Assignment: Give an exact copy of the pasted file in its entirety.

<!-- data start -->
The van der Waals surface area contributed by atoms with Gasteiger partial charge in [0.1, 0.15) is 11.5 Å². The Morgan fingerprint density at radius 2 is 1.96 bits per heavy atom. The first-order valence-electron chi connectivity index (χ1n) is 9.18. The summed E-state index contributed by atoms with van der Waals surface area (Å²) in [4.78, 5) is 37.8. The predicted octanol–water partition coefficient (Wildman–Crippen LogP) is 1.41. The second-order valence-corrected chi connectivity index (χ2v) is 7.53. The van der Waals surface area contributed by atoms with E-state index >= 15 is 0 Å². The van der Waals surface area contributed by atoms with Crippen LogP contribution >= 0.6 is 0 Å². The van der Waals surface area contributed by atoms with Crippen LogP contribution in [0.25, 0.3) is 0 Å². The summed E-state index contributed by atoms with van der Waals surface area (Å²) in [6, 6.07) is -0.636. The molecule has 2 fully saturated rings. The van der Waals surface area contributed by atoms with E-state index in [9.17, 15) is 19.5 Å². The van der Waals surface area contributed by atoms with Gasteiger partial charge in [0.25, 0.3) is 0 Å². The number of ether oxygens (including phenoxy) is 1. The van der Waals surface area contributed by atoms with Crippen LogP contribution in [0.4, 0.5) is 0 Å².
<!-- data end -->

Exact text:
The van der Waals surface area contributed by atoms with Gasteiger partial charge in [0.1, 0.15) is 11.5 Å². The Morgan fingerprint density at radius 2 is 1.96 bits per heavy atom. The first-order valence-electron chi connectivity index (χ1n) is 9.18. The summed E-state index contributed by atoms with van der Waals surface area (Å²) in [4.78, 5) is 37.8. The predicted octanol–water partition coefficient (Wildman–Crippen LogP) is 1.41. The second-order valence-corrected chi connectivity index (χ2v) is 7.53. The van der Waals surface area contributed by atoms with E-state index >= 15 is 0 Å². The van der Waals surface area contributed by atoms with Crippen LogP contribution >= 0.6 is 0 Å². The van der Waals surface area contributed by atoms with Crippen LogP contribution in [0.25, 0.3) is 0 Å². The summed E-state index contributed by atoms with van der Waals surface area (Å²) in [6, 6.07) is -0.636. The molecule has 2 fully saturated rings. The van der Waals surface area contributed by atoms with E-state index in [9.17, 15) is 19.5 Å². The van der Waals surface area contributed by atoms with Gasteiger partial charge in [0.25, 0.3) is 0 Å². The number of ether oxygens (including phenoxy) is 1. The van der Waals surface area contributed by atoms with Crippen LogP contribution in [0.4, 0.5) is 0 Å².